Pigeons' choices between fixed-interval and random-interval schedules: Utility of variability?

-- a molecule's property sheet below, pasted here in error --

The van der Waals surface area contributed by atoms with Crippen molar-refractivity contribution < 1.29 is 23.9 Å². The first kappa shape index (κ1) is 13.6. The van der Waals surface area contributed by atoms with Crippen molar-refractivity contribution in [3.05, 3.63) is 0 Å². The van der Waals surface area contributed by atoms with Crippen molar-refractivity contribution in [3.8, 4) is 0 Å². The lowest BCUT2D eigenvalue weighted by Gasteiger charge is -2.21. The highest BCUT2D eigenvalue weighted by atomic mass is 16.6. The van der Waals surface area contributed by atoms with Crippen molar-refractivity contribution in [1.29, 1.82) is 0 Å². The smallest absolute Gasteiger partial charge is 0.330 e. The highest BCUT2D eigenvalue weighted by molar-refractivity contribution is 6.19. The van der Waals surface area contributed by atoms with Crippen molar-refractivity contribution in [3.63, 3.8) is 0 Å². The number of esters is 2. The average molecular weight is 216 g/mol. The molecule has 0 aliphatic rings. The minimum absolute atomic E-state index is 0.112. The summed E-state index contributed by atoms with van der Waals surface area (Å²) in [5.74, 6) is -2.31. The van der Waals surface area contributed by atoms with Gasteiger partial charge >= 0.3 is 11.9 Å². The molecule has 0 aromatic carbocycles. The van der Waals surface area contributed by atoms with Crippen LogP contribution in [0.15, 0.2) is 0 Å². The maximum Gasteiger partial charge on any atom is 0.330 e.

Pigeons’ choosing between fixed-interval and random-interval schedules of reinforcement was investigated in three experiments using a discrete-trial procedure. In all three experiments, the random- interval schedule was generated by sampling a probability distribution at an interval (and in multiples of the interval) equal to that of the fixed-interval schedule. Thus the programmed delays to reinforcement on the random alternative were never shorter and were often longer than the fixed interval. Despite this feature, the fixed schedule was not strongly preferred. Increases in the probability used to generate the random interval resulted in decreased preferences for the fixed schedule. In addition, the number of consecutive choices on the preferred alternative varied directly with preference, whereas the consecutive number of choices on the nonpreferred alternative was fairly constant. The probability of choosing the random alternative was unaffected by the immediately prior interval encountered on that schedule, even when it was very long relative to the average value. The results loosely support conceptions of a ‘‘preference for variability’’ from foraging theory and the ‘‘utility of behavioral variability’’ from human decision-making literatures.